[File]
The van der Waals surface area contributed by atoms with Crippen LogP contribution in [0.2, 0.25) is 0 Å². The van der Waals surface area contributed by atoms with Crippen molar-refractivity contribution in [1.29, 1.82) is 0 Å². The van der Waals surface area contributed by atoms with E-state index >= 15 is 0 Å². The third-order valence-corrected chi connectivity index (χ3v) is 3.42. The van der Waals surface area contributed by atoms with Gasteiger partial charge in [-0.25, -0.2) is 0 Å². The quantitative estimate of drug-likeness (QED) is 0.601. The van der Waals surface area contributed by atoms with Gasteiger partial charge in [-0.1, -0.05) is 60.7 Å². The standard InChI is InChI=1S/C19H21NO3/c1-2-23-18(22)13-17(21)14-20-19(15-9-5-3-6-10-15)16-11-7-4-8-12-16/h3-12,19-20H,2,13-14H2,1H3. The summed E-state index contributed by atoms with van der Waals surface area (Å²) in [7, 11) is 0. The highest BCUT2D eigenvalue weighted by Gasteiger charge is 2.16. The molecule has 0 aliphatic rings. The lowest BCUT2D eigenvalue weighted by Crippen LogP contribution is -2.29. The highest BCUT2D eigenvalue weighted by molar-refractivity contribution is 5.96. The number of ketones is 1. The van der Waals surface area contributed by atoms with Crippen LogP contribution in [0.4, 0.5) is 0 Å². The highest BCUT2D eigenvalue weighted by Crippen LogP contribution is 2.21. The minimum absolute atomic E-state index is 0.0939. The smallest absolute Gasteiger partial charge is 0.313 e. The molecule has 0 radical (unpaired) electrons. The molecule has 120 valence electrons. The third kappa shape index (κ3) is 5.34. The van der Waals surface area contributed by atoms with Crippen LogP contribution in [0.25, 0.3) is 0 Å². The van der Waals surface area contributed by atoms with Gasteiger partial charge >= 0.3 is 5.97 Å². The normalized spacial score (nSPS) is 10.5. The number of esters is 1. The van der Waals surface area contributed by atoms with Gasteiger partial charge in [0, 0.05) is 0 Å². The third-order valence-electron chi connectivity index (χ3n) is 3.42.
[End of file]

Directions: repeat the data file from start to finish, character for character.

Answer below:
The van der Waals surface area contributed by atoms with Crippen LogP contribution in [0.2, 0.25) is 0 Å². The van der Waals surface area contributed by atoms with Crippen molar-refractivity contribution in [1.29, 1.82) is 0 Å². The van der Waals surface area contributed by atoms with E-state index >= 15 is 0 Å². The third-order valence-corrected chi connectivity index (χ3v) is 3.42. The van der Waals surface area contributed by atoms with Gasteiger partial charge in [-0.25, -0.2) is 0 Å². The quantitative estimate of drug-likeness (QED) is 0.601. The van der Waals surface area contributed by atoms with Gasteiger partial charge in [-0.1, -0.05) is 60.7 Å². The standard InChI is InChI=1S/C19H21NO3/c1-2-23-18(22)13-17(21)14-20-19(15-9-5-3-6-10-15)16-11-7-4-8-12-16/h3-12,19-20H,2,13-14H2,1H3. The summed E-state index contributed by atoms with van der Waals surface area (Å²) in [7, 11) is 0. The highest BCUT2D eigenvalue weighted by Gasteiger charge is 2.16. The molecule has 0 aliphatic rings. The lowest BCUT2D eigenvalue weighted by Crippen LogP contribution is -2.29. The highest BCUT2D eigenvalue weighted by molar-refractivity contribution is 5.96. The number of ketones is 1. The van der Waals surface area contributed by atoms with Crippen LogP contribution in [0.4, 0.5) is 0 Å². The highest BCUT2D eigenvalue weighted by Crippen LogP contribution is 2.21. The minimum absolute atomic E-state index is 0.0939. The smallest absolute Gasteiger partial charge is 0.313 e. The molecule has 0 radical (unpaired) electrons. The molecule has 120 valence electrons. The third kappa shape index (κ3) is 5.34. The van der Waals surface area contributed by atoms with Crippen LogP contribution in [0.25, 0.3) is 0 Å². The van der Waals surface area contributed by atoms with Gasteiger partial charge >= 0.3 is 5.97 Å². The normalized spacial score (nSPS) is 10.5. The number of esters is 1. The van der Waals surface area contributed by atoms with Gasteiger partial charge in [0, 0.05) is 0 Å². The third-order valence-electron chi connectivity index (χ3n) is 3.42.